Your fish are less likely to be susceptible to ich if they are healthy. To keep them in excellent shape make sure that you are doing all of the following.

  • Keep your water quality excellent. You should do regular water changes to make sure that your water quality is very good.
  • Make sure you don't overstock your tank. Most tanks have too many fish in them and not enough hiding places. This is stressful and lowers fish resistance.
  • Feed a variety of foods. Your fish need more than just your cheap flake foods. You need to offer variety and a complete diet. It is a good idea to research each type of fish that you have to make sure that you are feeding them well. You can also make your own fish food (check out the article Tips For Feeding Your Fish a Well Rounded Diet as well as the articles on making your own fish food Frozen Fish Food and Flake Fish Food for more information on diet).
  • Keep changes slow. You want to avoid dramatic changes because they are stressful to the fish. You should add fish one or two at a time so you don't overload your bioload (for more information on this topic check out Aquarium Set Up: The Nitrogen Cycle). You don't want to make dramatic changes in your pH, water hardness, or other factors. Therefore you should avoid making changes to these with chemicals because they will cause wild fluctuations.

Other Good Practices.
There are a few random practices that can also make a huge difference when you are dealing with fish and ich.

  • Never add someone else's water to your tank. It is important that you are careful to avoid adding water from a pet store or fish dealer to your aquarium (even your quarantine tank!). You should float the bag so the water temperature gets to be about the same. Open it carefully and either use the bag or a bowl, bucket, or dish to place the fish and the water in. Add some of the water from the tank (for hardy fish add about 1 cup every 15 minutes for the first 30 minutes and for sensitive fish and invertebrates add 1/4 a cup of water every 15 minutes for 2 hours). Then scoop the fish out and place it in the tank and discard the water.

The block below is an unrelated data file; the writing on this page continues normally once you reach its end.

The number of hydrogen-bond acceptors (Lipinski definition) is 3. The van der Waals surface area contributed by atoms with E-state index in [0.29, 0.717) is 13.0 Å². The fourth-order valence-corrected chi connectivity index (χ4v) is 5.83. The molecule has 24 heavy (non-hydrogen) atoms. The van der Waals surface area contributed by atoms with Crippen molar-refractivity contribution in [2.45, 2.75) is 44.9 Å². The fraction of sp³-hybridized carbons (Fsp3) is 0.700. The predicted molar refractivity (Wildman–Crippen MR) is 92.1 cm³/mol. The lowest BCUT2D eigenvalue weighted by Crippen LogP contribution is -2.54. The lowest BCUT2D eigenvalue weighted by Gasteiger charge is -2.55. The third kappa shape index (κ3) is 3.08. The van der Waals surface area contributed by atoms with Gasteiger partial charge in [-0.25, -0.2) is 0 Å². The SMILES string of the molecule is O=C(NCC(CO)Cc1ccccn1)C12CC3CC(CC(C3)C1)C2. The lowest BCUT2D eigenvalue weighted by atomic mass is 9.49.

• Don't share nets. It is important that you avoid sharing nets from one tank to another. You should have one net for each tank that you deal with.
  • Dry it all. You should also make sure that all tools that go into the tank dry thoroughly. If you don't let the net or other tools dry they may be carrying ich and adding it back into your tank or adding it to your other tanks.

They say that prevention is worth a pound of cure and when it comes to ich you will be glad that you prevent it rather than just treat it. Remember that treating a tank for ich requires a daily water changes and other issues (See Treating Ich Naturally for more information on getting rid of it). However, you can save the headache by preventing it to begin with.



Add a new comment - No HTML
You must be logged in and verified to post a comment. Please log in or sign up to comment.

Explore InfoBarrel

Auto Business & Money Entertainment Environment Health History Home & Garden InfoBarrel University Lifestyle Sports Technology Travel & Places
© Copyright 2008 - 2016 by Hinzie Media Inc. Terms of Service Privacy Policy XML Sitemap

Follow IB Pets & Animals